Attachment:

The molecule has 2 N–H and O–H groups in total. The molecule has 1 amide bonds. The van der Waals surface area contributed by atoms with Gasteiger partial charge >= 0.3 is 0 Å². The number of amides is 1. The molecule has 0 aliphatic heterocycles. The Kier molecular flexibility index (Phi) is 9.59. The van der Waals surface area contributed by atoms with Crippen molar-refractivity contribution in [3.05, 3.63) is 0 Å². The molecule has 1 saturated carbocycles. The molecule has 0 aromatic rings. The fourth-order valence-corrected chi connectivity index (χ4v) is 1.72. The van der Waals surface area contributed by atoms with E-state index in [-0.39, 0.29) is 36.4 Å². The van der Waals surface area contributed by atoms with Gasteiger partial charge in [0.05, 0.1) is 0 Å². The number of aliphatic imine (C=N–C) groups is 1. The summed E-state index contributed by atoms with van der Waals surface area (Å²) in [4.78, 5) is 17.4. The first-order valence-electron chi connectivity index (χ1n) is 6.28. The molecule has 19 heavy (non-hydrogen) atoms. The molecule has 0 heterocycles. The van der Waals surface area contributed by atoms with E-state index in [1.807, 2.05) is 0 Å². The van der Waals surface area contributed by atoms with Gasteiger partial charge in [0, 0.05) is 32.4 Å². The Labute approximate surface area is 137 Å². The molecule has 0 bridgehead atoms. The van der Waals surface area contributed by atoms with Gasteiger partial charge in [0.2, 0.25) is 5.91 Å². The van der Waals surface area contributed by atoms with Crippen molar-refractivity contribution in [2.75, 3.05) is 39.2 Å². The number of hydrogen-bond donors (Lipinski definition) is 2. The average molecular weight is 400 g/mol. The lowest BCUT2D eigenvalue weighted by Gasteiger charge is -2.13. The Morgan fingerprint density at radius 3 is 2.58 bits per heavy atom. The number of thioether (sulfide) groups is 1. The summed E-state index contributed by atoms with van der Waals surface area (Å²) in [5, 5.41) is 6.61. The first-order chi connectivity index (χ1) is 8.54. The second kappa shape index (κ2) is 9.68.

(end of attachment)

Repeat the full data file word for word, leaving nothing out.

The molecule has 2 N–H and O–H groups in total. The molecule has 1 amide bonds. The van der Waals surface area contributed by atoms with Gasteiger partial charge >= 0.3 is 0 Å². The number of amides is 1. The molecule has 0 aliphatic heterocycles. The Kier molecular flexibility index (Phi) is 9.59. The van der Waals surface area contributed by atoms with Crippen molar-refractivity contribution in [3.05, 3.63) is 0 Å². The molecule has 1 saturated carbocycles. The molecule has 0 aromatic rings. The fourth-order valence-corrected chi connectivity index (χ4v) is 1.72. The van der Waals surface area contributed by atoms with E-state index in [-0.39, 0.29) is 36.4 Å². The van der Waals surface area contributed by atoms with Gasteiger partial charge in [0.05, 0.1) is 0 Å². The number of aliphatic imine (C=N–C) groups is 1. The summed E-state index contributed by atoms with van der Waals surface area (Å²) in [4.78, 5) is 17.4. The first-order valence-electron chi connectivity index (χ1n) is 6.28. The molecule has 19 heavy (non-hydrogen) atoms. The molecule has 0 heterocycles. The van der Waals surface area contributed by atoms with E-state index in [1.807, 2.05) is 0 Å². The van der Waals surface area contributed by atoms with Gasteiger partial charge in [0, 0.05) is 32.4 Å². The Labute approximate surface area is 137 Å². The molecule has 0 bridgehead atoms. The van der Waals surface area contributed by atoms with Gasteiger partial charge in [0.2, 0.25) is 5.91 Å². The van der Waals surface area contributed by atoms with Crippen molar-refractivity contribution in [2.75, 3.05) is 39.2 Å². The number of hydrogen-bond donors (Lipinski definition) is 2. The average molecular weight is 400 g/mol. The lowest BCUT2D eigenvalue weighted by Gasteiger charge is -2.13. The Morgan fingerprint density at radius 3 is 2.58 bits per heavy atom. The number of thioether (sulfide) groups is 1. The summed E-state index contributed by atoms with van der Waals surface area (Å²) in [5, 5.41) is 6.61. The first-order chi connectivity index (χ1) is 8.54. The second kappa shape index (κ2) is 9.68.